Friday, January 14, 2011

Muskegon plays the numbers game

By Christopher Heimerman, Lumberjacks staff

What’s in a number? Oftentimes a lot. Sometimes very little.

Some of the Muskegon Lumberjacks’ players had fairly free reign when picking the number they’d wear for the first-year United States Hockey League club. Others had a short list to peruse. Ultimately they all bear a unique number - as unique as the stories that led to them wearing the numerals.

Sometimes numbers get hijacked

Left wing Mike Conderman, one of the team’s pre-draft tenders, was pretty insistent that he wear No. 19 - that is, according to his bookend on the Jacks’ top line, Casey Thrush.

“He got the tender and he’s older, so he got the one-up on me,” says Thrush, who’s worn 19 all his life and even has the number written in marker on the side of his Team Maryland hat. “As soon as I met him, he said his one condition on signing is that he’d get 19.”

Thrush, who was the Jacks’ top draft pick, has enjoyed success his rookie USHL season and suddenly is considering sticking with No. 24. Centering Conderman and Thrush is Jacks captain John Parker, who wears No. 12. He’s always worn either the Jarome Iginla-inspired number or 66, which Mario Lemieux made famous.

When Parker opted for No. 12, Jacks center Chris Lochner lost his top choice, but he was happy to be the Eric Staal to Parker’s Iginla and wear No. 21.

“In the Olympics, Iginla and Staal were fighting for 12 and Iginla got it,” Lochner says. “I saw that Staal just switched the 1 and the 2 around, so I did the same thing.”

Jacks defenseman Carter Foguth is no stranger to the occasional knuckle-duster, and he’s thought about having a civil conversation with 16-year-old blueliner Mark Yanis about the rights to the number 14.

“I had worn 14 all my life, and when my cousin played at Michigan State, he wore 14. And I loved Brendan Shanahan growing up,” Foguth says. “But there’s a reason they call him (Yanis) the shark; he stole it from me. I might have to have a word with him about it.”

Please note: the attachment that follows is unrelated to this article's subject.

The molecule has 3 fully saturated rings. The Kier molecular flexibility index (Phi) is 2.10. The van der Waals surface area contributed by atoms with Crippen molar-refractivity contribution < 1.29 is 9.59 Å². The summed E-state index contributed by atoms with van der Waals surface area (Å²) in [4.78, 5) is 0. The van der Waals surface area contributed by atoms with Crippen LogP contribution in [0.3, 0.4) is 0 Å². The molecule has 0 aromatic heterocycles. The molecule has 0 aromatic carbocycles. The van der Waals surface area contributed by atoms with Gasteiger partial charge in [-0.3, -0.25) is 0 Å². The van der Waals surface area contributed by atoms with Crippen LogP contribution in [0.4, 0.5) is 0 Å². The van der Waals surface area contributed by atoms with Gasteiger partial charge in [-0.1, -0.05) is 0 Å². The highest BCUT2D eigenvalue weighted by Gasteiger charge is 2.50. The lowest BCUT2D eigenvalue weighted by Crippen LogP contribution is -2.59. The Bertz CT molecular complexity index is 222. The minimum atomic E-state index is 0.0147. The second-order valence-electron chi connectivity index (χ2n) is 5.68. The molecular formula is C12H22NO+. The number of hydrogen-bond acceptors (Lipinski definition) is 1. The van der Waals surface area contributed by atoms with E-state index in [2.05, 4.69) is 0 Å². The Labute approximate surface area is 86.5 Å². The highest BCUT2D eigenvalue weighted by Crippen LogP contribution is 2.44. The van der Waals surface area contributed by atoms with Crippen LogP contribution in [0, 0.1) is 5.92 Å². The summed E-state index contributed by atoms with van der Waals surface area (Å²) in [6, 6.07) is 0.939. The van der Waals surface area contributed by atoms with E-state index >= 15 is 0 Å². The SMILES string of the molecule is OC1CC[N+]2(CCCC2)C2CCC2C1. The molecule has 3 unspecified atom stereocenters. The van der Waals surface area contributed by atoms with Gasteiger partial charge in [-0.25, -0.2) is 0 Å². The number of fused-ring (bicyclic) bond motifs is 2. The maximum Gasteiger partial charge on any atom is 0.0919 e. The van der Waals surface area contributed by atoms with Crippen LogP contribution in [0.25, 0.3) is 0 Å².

“There’s absolutely no way he’s getting it,” deadpans Yanis, who’s been a Shanahan fan and worn his number since he was in mini-mites.

But Foguth will settle for No. 5, which career-long Red Wing Nicklas Lidstrom wears.

“Lidstrom was my favorite player growing up,” Foguth said. “But I still kind of got stuck with it.”

Numerical emulation

Most of the Jacks, in fact, picked their number because their favorite player wore it first. Jacks goaltender Joel Vienneau, a French-Canadian from Hearst, Ontario, wears 29 because of his fellow countryman and favorite puckstopper Marc-Andre Fleury of the Pittsburgh Penguins.

Jacks assistant captain Brendan Woods chose No. 17 because while father Bob Woods coached the American Hockey League’s Hershey Bears, the team signed Christopher Bourque, son of former Boston Bruins superstar Ray Bourque. The living legend’s son wore 17 and had a profound effect on the top prospect in his coach’s family.

“He was one of my favorite players on and off the ice,” says Woods, “so ever since then I’ve chosen the number 17.”

Jacks defenseman Travis Walsh wore No. 52 – a mighty high number for a blueliner - last year in Sioux Falls. While he figures he’ll change it up at some point, for the moment he wears No. 4, which his favorite defenseman John-Michael Liles wore.